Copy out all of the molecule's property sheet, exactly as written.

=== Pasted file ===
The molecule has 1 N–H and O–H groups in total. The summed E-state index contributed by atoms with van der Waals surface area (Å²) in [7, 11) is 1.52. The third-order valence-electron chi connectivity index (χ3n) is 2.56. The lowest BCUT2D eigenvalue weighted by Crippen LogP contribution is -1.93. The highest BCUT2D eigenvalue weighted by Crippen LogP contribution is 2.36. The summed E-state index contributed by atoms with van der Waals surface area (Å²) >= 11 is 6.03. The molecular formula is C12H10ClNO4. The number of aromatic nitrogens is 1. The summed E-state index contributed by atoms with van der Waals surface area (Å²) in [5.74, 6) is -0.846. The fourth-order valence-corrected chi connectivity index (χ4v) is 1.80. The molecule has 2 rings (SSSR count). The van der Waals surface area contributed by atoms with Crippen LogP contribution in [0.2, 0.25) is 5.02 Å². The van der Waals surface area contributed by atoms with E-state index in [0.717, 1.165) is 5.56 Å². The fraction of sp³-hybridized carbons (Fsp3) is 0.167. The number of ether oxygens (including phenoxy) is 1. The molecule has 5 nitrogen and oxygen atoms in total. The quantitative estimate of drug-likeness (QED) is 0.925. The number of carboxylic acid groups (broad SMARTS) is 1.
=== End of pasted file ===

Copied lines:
The molecule has 1 N–H and O–H groups in total. The summed E-state index contributed by atoms with van der Waals surface area (Å²) in [7, 11) is 1.52. The third-order valence-electron chi connectivity index (χ3n) is 2.56. The lowest BCUT2D eigenvalue weighted by Crippen LogP contribution is -1.93. The highest BCUT2D eigenvalue weighted by Crippen LogP contribution is 2.36. The summed E-state index contributed by atoms with van der Waals surface area (Å²) >= 11 is 6.03. The molecular formula is C12H10ClNO4. The number of aromatic nitrogens is 1. The summed E-state index contributed by atoms with van der Waals surface area (Å²) in [5.74, 6) is -0.846. The fourth-order valence-corrected chi connectivity index (χ4v) is 1.80. The molecule has 2 rings (SSSR count). The van der Waals surface area contributed by atoms with Crippen LogP contribution in [0.2, 0.25) is 5.02 Å². The van der Waals surface area contributed by atoms with E-state index in [0.717, 1.165) is 5.56 Å². The fraction of sp³-hybridized carbons (Fsp3) is 0.167. The number of ether oxygens (including phenoxy) is 1. The molecule has 5 nitrogen and oxygen atoms in total. The quantitative estimate of drug-likeness (QED) is 0.925. The number of carboxylic acid groups (broad SMARTS) is 1.